• Young mothers with a history of childhood neglect were 2.6 times more likely to report engaging in neglectful parenting than those who received proper care and attention as children.
  • Fathers with a history of physical childhood abuse were more likely to harm their children. 

2. Psychological disorders 

A 2017 review of 20 studies of children who survived cultural and war trauma found negative psychiatric, psychosocial, and/or behavioral tendencies in survivors’ offspring.

Another study examined 484 adult children and grandchildren of Holocaust survivors and interviewed 191 of those offspring. Of the smaller sample, 35% had a generalized anxiety disorder, 26% had a major depressive episode in their lifetime, and 14% had PTSD.

Yael Danieli, Ph.D., co-founder, and director of the Group Project for Holocaust Survivors and Their Children in New York, says these effects on children of survivors often stem from “reparative adaptational impacts” – the notion that survivors’ offspring often unconsciously try to “repair the world” for family members who survived against all odds.

Although healing from generations of passed-down trauma can be difficult, it is necessary for the health and safety of our youth. Functional Family Therapy is one modality that can help break the cycle. 

How Functional Family Therapy Can Help Heal Generational Trauma 

Functional Family Therapy (FFT) is an innovative set of principles and practices aimed at promoting resilience in individuals and families, including those affected by trauma. FFT helps treat the underlying structure of families that have been traumatized across generations in an effort to halt patterns and resolve events that both cause and perpetuate trauma.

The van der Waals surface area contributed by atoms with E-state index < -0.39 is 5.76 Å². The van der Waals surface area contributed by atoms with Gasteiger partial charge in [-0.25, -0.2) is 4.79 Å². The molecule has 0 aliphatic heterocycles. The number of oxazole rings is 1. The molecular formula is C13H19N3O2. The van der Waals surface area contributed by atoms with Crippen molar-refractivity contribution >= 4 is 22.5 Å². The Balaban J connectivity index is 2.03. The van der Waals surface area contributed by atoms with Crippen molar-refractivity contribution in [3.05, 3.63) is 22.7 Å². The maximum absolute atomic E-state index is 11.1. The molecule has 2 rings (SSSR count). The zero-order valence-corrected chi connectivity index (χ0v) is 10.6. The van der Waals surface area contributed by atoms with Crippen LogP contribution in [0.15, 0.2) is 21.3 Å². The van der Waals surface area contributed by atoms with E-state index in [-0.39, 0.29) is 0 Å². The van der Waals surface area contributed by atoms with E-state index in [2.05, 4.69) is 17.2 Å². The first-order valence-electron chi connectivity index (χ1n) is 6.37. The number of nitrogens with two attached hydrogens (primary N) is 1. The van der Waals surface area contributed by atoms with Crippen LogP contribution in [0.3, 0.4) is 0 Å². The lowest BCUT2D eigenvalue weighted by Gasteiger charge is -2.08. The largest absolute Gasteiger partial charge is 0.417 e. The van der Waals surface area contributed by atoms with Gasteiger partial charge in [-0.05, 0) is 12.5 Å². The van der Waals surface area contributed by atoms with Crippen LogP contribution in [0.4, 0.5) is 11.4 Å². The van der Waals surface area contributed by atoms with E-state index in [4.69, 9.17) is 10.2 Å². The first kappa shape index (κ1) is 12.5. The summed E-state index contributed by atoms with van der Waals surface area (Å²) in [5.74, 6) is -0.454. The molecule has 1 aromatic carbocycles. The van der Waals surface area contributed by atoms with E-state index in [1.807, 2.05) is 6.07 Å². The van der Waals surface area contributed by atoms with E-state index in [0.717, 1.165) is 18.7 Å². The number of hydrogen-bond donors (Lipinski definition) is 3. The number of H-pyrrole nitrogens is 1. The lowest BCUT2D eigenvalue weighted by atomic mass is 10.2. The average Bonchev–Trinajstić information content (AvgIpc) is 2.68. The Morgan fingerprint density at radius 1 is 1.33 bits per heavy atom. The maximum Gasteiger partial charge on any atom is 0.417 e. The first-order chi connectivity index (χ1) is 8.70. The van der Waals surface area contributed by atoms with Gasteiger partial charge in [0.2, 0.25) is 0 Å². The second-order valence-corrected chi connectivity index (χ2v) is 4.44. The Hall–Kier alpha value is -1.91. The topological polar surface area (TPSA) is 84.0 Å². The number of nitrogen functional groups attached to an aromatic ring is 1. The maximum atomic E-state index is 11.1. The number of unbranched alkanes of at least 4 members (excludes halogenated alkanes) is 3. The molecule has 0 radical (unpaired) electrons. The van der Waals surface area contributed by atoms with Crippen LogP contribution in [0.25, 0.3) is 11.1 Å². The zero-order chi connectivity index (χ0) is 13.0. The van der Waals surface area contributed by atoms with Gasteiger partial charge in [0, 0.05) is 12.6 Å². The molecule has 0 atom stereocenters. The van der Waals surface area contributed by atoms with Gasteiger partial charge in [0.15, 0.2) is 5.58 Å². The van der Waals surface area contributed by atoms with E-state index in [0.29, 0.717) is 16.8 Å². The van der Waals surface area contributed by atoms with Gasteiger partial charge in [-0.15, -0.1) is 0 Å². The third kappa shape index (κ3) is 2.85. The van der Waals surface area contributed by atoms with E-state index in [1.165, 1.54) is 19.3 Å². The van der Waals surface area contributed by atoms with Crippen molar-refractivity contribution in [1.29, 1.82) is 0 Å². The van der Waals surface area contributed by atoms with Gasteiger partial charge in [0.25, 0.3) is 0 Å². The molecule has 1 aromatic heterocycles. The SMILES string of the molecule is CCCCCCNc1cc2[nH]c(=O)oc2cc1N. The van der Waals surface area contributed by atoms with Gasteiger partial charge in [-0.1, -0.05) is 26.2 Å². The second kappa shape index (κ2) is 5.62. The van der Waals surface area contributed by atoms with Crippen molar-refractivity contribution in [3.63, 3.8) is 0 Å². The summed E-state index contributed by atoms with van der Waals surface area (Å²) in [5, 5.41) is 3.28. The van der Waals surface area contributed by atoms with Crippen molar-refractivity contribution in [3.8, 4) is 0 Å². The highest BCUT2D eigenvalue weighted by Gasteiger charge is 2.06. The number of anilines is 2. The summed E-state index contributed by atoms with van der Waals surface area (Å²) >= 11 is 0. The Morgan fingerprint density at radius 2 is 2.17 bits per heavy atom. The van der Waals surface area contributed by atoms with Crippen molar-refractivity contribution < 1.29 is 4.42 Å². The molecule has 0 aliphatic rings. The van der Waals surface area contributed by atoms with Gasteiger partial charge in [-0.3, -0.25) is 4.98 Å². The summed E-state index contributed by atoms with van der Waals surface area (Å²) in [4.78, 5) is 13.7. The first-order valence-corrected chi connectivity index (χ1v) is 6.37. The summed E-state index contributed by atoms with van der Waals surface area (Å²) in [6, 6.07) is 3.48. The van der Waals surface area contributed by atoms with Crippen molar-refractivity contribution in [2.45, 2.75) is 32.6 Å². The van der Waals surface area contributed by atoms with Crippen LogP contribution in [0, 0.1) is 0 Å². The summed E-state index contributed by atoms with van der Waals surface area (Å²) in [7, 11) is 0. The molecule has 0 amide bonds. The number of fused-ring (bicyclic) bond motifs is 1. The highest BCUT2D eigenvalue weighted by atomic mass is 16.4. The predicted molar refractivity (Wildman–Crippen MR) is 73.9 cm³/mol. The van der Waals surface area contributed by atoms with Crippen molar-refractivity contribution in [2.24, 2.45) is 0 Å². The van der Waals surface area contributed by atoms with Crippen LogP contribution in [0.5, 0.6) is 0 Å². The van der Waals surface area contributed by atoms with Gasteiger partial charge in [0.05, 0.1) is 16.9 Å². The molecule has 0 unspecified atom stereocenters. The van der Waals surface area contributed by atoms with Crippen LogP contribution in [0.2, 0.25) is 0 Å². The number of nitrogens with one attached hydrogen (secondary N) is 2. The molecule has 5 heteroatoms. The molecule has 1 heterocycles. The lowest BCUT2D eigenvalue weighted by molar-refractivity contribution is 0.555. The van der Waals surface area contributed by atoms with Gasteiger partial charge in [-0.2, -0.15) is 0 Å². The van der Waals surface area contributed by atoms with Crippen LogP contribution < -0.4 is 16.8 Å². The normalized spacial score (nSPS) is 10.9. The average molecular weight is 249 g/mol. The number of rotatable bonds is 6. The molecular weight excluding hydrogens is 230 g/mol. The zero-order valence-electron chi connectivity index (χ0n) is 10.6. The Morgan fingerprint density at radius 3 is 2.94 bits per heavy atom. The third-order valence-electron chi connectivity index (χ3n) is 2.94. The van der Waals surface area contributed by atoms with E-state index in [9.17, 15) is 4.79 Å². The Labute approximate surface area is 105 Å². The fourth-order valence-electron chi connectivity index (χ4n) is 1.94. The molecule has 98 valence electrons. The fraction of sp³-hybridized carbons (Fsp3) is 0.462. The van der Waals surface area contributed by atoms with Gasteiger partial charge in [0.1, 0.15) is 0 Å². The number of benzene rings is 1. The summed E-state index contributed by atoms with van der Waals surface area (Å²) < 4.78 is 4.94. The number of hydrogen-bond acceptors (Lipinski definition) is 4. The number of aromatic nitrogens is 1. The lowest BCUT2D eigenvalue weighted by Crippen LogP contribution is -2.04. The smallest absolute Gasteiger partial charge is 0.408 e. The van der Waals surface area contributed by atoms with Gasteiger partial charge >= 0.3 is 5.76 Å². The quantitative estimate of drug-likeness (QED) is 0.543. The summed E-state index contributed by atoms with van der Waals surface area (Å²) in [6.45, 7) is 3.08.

FFT is a trauma-informed practice that aims to help families heal by acknowledging how trauma has impacted their lives and addressing these issues rather than ignoring them. In a trauma-informed therapy setting, people are not expected to "get over" or "work through" their experiences before they are ready. Instead, they are encouraged to take time to process what they have been through and learn healthy ways to cope with the effects.

When families and an FFT therapist come together, they share an open space for dialogue and are safe from judgment, which allows them to explore challenging subjects or memories. Not only does this create a space for self-exploration, but it also gives everyone in the family an opportunity to understand each other better.

Whether an individual is aware of it or not, trauma from the past can influence their thoughts, feelings, and behaviors. However, there is a way to move beyond generational trauma. Functional Family Therapy is an effective way to heal from past events, break the cycle of generational trauma, and empower youth and families for generations to come.

FFT LLC brings Functional Family Therapy to over 40,000 at-risk families a year across the globe. Contact us for more information about our evidence-based youth and family counseling services. 


 Interested in bringing FFT to your community? Download How to Become a Functional Family Therapy (FFT) Provider: A Comprehensive Guide. 

FFT LLC brings Functional Family Therapy to over 40,000 at-risk families a year across the globe. Contact us for more information about our evidence-based youth and family counseling services.